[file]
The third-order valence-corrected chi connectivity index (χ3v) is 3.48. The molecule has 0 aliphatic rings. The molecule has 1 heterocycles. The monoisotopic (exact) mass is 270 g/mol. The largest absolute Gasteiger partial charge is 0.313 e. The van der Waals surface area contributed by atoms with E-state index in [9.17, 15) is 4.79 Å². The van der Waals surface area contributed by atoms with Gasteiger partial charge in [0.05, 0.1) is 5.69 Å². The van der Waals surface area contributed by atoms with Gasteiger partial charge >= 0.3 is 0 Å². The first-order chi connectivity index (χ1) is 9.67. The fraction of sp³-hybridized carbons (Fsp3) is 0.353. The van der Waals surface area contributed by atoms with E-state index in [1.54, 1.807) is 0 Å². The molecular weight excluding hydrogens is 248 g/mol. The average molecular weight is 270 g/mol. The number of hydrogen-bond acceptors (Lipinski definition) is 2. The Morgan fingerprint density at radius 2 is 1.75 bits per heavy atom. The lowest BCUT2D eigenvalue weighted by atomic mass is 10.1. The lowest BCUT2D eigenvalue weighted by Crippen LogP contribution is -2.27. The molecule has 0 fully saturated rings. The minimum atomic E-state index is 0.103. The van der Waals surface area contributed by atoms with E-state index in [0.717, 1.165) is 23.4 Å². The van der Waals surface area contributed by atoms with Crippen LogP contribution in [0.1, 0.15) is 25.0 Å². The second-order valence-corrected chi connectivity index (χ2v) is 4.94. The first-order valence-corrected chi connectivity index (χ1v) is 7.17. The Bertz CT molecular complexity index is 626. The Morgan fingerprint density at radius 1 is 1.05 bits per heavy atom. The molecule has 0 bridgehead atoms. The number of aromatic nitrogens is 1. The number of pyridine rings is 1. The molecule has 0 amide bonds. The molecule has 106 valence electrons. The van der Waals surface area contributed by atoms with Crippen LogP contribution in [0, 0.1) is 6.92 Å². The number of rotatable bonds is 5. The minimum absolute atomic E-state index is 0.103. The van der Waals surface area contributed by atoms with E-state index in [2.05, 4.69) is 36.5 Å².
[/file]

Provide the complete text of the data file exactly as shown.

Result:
The third-order valence-corrected chi connectivity index (χ3v) is 3.48. The molecule has 0 aliphatic rings. The molecule has 1 heterocycles. The monoisotopic (exact) mass is 270 g/mol. The largest absolute Gasteiger partial charge is 0.313 e. The van der Waals surface area contributed by atoms with E-state index in [9.17, 15) is 4.79 Å². The van der Waals surface area contributed by atoms with Gasteiger partial charge in [0.05, 0.1) is 5.69 Å². The van der Waals surface area contributed by atoms with Gasteiger partial charge >= 0.3 is 0 Å². The first-order chi connectivity index (χ1) is 9.67. The fraction of sp³-hybridized carbons (Fsp3) is 0.353. The van der Waals surface area contributed by atoms with E-state index in [1.54, 1.807) is 0 Å². The molecular weight excluding hydrogens is 248 g/mol. The average molecular weight is 270 g/mol. The number of hydrogen-bond acceptors (Lipinski definition) is 2. The Morgan fingerprint density at radius 2 is 1.75 bits per heavy atom. The lowest BCUT2D eigenvalue weighted by atomic mass is 10.1. The lowest BCUT2D eigenvalue weighted by Crippen LogP contribution is -2.27. The molecule has 0 fully saturated rings. The minimum atomic E-state index is 0.103. The van der Waals surface area contributed by atoms with E-state index in [0.717, 1.165) is 23.4 Å². The van der Waals surface area contributed by atoms with Crippen LogP contribution in [0.1, 0.15) is 25.0 Å². The second-order valence-corrected chi connectivity index (χ2v) is 4.94. The first-order valence-corrected chi connectivity index (χ1v) is 7.17. The Bertz CT molecular complexity index is 626. The Morgan fingerprint density at radius 1 is 1.05 bits per heavy atom. The molecule has 0 bridgehead atoms. The number of aromatic nitrogens is 1. The number of pyridine rings is 1. The molecule has 0 amide bonds. The molecule has 106 valence electrons. The van der Waals surface area contributed by atoms with Crippen LogP contribution in [0, 0.1) is 6.92 Å². The number of rotatable bonds is 5. The minimum absolute atomic E-state index is 0.103. The van der Waals surface area contributed by atoms with E-state index in [2.05, 4.69) is 36.5 Å².